Meribeth E. Cameron Faculty Award for Scholarship
The lives of subatomic particles—their attractions and repulsions, couplings and uncouplings, and excited states—these are the province of Maria Gomez. To be specific, Maria studies proton conduction in perovskite crystals. Since perovskite crystals are promising components of fuel cells, an alternative energy source, Maria’s research helps address the world energy crisis. To make the best fuel cells, the ones that generate electricity most efficiently, it is necessary to know how the protons move in and between perovskite crystals that have been “doped” with various elements. The number of possible proton conduction pathways is mind-boggling, but Maria works out the most efficient paths using paper and pencil models, computer simulations, and her extensive knowledge of thermodynamics, statistical mechanics, classical mechanics, and quantum mechanics. Additionally, she initiated collaboration with Dylan Shepardson in the math department to exploit graph theory for her simulations. Maria has published 22 papers in prestigious, peer-reviewed journals and has received steady grant support from the National Science Foundation.
Strongly encouraged by her mother, Maria pursued her interest in science as a child by doing experiments at home, checking out science books from the library, and programming a computer. Her aptitude for science was made abundantly clear when, as a student at Rhode Island College, she graduated summa cum laude not only in chemistry but also in physics and applied math. Maria earned her doctorate in chemistry from Brown University and, in 1997, headed to New Mexico to begin postdoctoral research at Los Alamos National Laboratory.
At Los Alamos, Maria was in for a shock. With the exception of one secretary, she was the only woman in the theoretical chemistry department. While attending lectures with 40 other scientists, she discovered that she was the only female present. These experiences helped shape her career goals. Not only did Maria want to pursue research in computational chemistry, she wanted to encourage other women to do the same. She has succeeded spectacularly on both fronts. Maria helped found MERCURY, a research consortium of 14 primarily undergraduate institutions. The consortium shares computational resources and holds an annual meeting that brings in female scientists as speakers and highlights student work. Since her arrival at Mount Holyoke in 2003, Maria has published papers in peer-reviewed journals with 14 Mount Holyoke students. Six of her students have already earned doctorates in chemistry or related fields, nine are currently in graduate school, and six others work in the biomedical field. Many of her students did not realize their own potential until they worked with Maria. As one former student who now holds a doctorate in molecular biology wrote, “I was just simply amazed because I never thought I could do this hard-core chemistry work.” Even after her students graduate, Maria continues to provide guidance, encouragement, and support. She keeps in contact with all her former students, posting their latest accomplishments on her lab alumnae page.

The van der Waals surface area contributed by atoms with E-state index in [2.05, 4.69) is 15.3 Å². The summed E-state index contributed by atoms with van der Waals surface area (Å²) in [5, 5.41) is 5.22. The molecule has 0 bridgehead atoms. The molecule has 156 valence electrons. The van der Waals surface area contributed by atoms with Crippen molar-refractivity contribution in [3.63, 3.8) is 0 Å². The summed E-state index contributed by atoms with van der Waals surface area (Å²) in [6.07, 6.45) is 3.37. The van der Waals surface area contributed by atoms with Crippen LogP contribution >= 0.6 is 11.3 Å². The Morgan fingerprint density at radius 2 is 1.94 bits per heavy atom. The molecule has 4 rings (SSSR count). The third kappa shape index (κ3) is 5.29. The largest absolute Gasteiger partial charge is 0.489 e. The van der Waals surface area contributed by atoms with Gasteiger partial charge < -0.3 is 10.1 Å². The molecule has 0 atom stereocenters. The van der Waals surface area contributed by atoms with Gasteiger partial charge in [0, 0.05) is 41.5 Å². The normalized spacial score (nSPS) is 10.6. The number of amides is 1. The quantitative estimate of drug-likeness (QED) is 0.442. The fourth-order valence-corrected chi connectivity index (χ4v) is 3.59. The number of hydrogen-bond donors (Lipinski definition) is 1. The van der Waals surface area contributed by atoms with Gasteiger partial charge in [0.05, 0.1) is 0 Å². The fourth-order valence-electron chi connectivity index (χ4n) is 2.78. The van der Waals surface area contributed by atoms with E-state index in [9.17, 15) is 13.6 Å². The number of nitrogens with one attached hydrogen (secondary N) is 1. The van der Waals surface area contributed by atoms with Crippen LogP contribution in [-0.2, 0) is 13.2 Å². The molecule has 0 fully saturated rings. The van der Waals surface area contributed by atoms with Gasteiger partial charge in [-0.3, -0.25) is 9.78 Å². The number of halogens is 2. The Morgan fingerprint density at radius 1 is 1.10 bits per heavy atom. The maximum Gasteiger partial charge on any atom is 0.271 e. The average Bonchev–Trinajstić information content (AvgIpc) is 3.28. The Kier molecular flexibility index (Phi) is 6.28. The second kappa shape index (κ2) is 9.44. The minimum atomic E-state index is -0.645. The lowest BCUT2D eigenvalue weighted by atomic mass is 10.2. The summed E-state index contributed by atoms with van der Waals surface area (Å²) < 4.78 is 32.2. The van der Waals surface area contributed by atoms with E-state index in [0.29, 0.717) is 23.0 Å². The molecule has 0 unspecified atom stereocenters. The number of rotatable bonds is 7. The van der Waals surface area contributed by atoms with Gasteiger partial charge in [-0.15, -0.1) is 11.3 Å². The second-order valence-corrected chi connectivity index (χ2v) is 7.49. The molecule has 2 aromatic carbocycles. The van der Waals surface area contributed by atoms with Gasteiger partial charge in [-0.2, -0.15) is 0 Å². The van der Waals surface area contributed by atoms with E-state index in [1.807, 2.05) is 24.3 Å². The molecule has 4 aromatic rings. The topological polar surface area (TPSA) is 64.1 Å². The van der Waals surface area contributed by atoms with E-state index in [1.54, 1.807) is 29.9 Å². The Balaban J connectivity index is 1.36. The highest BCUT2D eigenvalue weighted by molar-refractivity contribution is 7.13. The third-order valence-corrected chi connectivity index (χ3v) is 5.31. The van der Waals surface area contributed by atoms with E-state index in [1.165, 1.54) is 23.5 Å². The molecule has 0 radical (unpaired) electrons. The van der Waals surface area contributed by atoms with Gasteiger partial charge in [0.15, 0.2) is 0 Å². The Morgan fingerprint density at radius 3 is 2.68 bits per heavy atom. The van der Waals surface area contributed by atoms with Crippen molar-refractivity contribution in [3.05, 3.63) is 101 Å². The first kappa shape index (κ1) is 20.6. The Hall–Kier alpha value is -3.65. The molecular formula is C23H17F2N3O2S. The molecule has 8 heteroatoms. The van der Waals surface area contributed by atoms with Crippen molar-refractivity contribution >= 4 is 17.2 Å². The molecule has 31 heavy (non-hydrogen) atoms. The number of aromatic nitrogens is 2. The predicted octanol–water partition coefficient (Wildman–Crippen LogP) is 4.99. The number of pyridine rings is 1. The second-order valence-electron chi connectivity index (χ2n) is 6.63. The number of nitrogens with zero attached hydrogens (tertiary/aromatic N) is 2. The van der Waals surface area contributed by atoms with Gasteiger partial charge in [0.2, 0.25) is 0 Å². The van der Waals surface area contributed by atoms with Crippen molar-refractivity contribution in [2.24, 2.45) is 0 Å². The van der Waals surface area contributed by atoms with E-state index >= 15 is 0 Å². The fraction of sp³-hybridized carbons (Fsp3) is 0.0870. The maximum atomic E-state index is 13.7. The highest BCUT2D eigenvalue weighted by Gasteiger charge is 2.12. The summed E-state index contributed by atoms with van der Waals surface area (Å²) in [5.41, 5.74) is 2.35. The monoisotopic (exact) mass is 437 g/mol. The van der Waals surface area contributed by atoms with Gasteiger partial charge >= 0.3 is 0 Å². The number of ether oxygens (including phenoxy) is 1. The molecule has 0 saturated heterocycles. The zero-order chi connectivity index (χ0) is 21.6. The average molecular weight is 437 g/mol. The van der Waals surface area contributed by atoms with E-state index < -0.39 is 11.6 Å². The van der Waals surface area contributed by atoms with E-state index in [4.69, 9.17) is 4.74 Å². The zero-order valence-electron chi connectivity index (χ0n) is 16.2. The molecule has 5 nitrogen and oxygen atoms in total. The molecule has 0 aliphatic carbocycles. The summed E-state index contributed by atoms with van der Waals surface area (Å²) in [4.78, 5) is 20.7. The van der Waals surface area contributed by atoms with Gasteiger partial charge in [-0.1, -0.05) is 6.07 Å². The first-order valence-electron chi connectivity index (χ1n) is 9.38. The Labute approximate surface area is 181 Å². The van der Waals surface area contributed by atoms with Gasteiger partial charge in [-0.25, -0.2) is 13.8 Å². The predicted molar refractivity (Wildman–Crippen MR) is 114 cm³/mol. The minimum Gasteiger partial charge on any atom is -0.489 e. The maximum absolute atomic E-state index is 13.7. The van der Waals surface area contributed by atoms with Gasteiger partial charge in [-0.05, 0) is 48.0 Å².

At Mount Holyoke, Maria teaches a full range of chemistry courses, from the introductory class to thermodynamics. Not content with teaching her students how to use equations, she teaches them how each equation is derived. For her Atomic and Molecular Structure course, Maria took her class to the Mount Holyoke Art Museum, where the students used infrared light to examine the layers of paint on a canvas, revealing the underdrawing and even a forged signature. Maria’s classroom, like her lab, is a place with “good chemistry.” Her students comment on her brilliance and her smiles.
Finally, Maria’s educational mission does not end at the campus gate. With her Passport to Chemistry program, she brings “better living through chemistry” to grade-school children and their parents. Since Maria read in educational journals that parental involvement significantly impacts a child’s education, she teamed up with her lab instructors, obtained funding from the Dreyfus Special Grant Program in the Chemical Sciences, and put together a series of chemistry kits and activities, available from public libraries, for parents to do with their kids. When children complete several kits, they receive prizes and a chance to participate in chemistry adventure days, and even get to blog about their experiences on the Passport website.
One research collaborator called Maria “a force of nature.” Clearly, this description is no exaggeration. Given the importance of her research, her exceptional productivity, and her desire and ability to bring chemistry to the world, please join me in honoring Maria Gomez with the Meribeth E. Cameron Faculty Award for Scholarship.